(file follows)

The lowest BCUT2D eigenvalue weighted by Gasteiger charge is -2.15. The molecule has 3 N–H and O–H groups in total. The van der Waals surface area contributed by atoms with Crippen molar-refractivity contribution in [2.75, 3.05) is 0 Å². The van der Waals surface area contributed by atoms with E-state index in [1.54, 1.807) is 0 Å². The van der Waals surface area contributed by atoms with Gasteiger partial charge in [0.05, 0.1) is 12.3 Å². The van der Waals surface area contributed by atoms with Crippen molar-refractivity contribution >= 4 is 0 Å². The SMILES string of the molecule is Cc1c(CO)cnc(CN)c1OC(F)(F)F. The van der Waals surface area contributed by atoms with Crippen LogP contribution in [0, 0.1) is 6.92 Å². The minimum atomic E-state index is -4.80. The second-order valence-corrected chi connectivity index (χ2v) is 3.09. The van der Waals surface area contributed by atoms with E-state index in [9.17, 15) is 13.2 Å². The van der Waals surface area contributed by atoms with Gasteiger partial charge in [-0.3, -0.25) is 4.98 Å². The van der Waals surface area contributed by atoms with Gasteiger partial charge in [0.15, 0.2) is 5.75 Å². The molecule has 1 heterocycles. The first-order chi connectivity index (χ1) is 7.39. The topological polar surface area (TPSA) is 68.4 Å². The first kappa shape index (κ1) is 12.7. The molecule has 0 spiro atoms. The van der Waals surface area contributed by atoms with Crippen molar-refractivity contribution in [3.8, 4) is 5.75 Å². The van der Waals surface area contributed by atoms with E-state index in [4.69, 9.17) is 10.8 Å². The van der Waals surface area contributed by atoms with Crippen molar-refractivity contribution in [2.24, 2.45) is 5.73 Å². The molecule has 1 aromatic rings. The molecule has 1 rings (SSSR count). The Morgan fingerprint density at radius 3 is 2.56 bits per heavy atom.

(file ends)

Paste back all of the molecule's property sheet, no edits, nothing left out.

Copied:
The lowest BCUT2D eigenvalue weighted by Gasteiger charge is -2.15. The molecule has 3 N–H and O–H groups in total. The van der Waals surface area contributed by atoms with Crippen molar-refractivity contribution in [2.75, 3.05) is 0 Å². The van der Waals surface area contributed by atoms with E-state index in [1.54, 1.807) is 0 Å². The van der Waals surface area contributed by atoms with Gasteiger partial charge in [0.05, 0.1) is 12.3 Å². The van der Waals surface area contributed by atoms with Crippen molar-refractivity contribution >= 4 is 0 Å². The SMILES string of the molecule is Cc1c(CO)cnc(CN)c1OC(F)(F)F. The van der Waals surface area contributed by atoms with Crippen LogP contribution in [0, 0.1) is 6.92 Å². The minimum atomic E-state index is -4.80. The second-order valence-corrected chi connectivity index (χ2v) is 3.09. The van der Waals surface area contributed by atoms with E-state index in [9.17, 15) is 13.2 Å². The van der Waals surface area contributed by atoms with Gasteiger partial charge in [-0.3, -0.25) is 4.98 Å². The van der Waals surface area contributed by atoms with Gasteiger partial charge in [0.15, 0.2) is 5.75 Å². The molecule has 1 heterocycles. The first-order chi connectivity index (χ1) is 7.39. The topological polar surface area (TPSA) is 68.4 Å². The first kappa shape index (κ1) is 12.7. The molecule has 0 spiro atoms. The van der Waals surface area contributed by atoms with Crippen molar-refractivity contribution in [3.8, 4) is 5.75 Å². The van der Waals surface area contributed by atoms with E-state index in [4.69, 9.17) is 10.8 Å². The van der Waals surface area contributed by atoms with Crippen molar-refractivity contribution in [2.24, 2.45) is 5.73 Å². The molecule has 1 aromatic rings. The molecule has 1 rings (SSSR count). The Morgan fingerprint density at radius 3 is 2.56 bits per heavy atom.